DONETSK, Ukraine — Was the stabbing death of a 22-year-old man here on Thursday night a horrific incident resulting from the passion of protest — or was it due to deliberate provocations from Russia? No one in this eastern Ukrainian city knows the answer, and that’s why they’re all on edge.
Some think the man’s death, coming at the tail end of a protest between pro-Ukraine and pro-Russia activists, can be blamed on unrest stirred by Moscow, seeing it as the next step in its designs on the country, following its occupation of the Crimean peninsula. The man died from stab wounds sustained after pro-Russia demonstrators attacked their rivals, in jarring violence that left at least 17 more people injured, some critically.
“The same forces that provoked the intervention in Crimea are trying to do the same here in Donetsk,” said Nikolai Yacubovich, an advisor to Ukraine’s minister of police and the head of a local group of pro-Ukraine activists who have organized themselves for what they call civil defense. “Nobody knows how serious the threat is.”
Yacubovich puzzled over reports that police stood idly by as the attack unfolded. Were the cops just afraid — or was their inaction part of something bigger? “We cannot explain why the police did that,” he said.
With reports of Russian military amassing on the country’s western border with Ukraine, fears that the Kremlin could move into the east have grown. Vladimir Putin, the Russian president, reserved the right to deploy throughout the country in war powers he sought from Russian lawmakers late last month. And early Friday, the Russian foreign ministry issued a harsh statement and flipped Thursday night’s events on their head, claiming that the fatal attack — the first in this city — had been initiated by “right-wing groups” against a peaceful pro-Russia side. The statement concluded with a warning: “Russia is aware of its responsibility for the lives of compatriots and fellow citizens in Ukraine and reserves the right to take people under its protection.”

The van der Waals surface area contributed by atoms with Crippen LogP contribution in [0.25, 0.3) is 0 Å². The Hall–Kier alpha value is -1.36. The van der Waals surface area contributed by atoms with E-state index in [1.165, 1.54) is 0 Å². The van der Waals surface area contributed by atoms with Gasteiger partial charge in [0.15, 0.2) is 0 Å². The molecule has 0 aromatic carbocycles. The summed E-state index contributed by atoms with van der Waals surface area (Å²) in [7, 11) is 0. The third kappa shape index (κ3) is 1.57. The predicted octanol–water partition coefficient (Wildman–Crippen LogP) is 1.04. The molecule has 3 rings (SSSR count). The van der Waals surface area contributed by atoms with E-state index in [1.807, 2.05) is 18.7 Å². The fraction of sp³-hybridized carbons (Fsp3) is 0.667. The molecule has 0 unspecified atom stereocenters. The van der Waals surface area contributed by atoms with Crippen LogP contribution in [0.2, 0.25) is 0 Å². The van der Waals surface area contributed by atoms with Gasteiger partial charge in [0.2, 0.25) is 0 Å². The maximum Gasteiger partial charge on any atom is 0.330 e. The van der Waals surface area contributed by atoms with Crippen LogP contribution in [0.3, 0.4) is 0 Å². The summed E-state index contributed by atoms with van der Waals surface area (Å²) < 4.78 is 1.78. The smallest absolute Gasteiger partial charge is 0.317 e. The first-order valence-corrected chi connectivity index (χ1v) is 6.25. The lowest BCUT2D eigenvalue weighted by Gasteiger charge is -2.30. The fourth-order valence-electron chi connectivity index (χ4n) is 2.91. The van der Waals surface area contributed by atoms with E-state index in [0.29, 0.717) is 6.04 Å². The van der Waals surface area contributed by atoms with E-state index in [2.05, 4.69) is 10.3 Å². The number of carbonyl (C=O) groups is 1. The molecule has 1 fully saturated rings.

As in much of Ukraine’s east, there are close ties to Russia here — in language, in culture, in business and in extended family. The fear is that Russia will use the same pretext to send in troops — that of protecting the locals said to self-identify with it — as it did in invading Crimea.
The fears extend beyond Russia and Ukraine. A senior diplomat based in the region for a NATO power said he believed Russia could stir tensions or send troops into eastern Ukraine if the crisis continued much longer. “It’s not a chess game — it’s more like a game of chicken,” the diplomat said. “Both sides are trying to pressure each other into stepping back.”
Echoing the concerns of many in Donetsk, he expected the crisis to reach a head on Sunday, when Crimea holds its disputed referendum on joining Russia. “After a certain amount of time you can no longer find a face-saving formula — or an off-ramp, as the Americans are calling it,” he said. “And in the mean time, we are seeing, as yesterday, provocations in eastern Ukraine that could develop into a possible trigger.”
Signs of this tension are on full display in Donetsk. Konstantin Lavrov, the leader of a local civil defense group, said he fully expected an invasion — and spoke of responding with violence. He also ticked off the unproved rumors that have made many activists in the city increasingly suspicious of the pro-Russia camp ahead of a large march it has planned for Saturday: people with Russian accents pouring into the city; misbehaving on public transportation; struggling to buy a ticket for the trolley. “You don’t need to be a military analyst to see how many Russian troops are gathered near the Russian-Ukrainian border here. But the plan is the destabilization of the whole situation first,” he said. “Our country is in a great danger at the moment, even though it might look like things are calm.”
As one activist put it after Thursday night’s violence, which badly shook many in Donetsk: “I feel like someone is playing his cruel games with us.”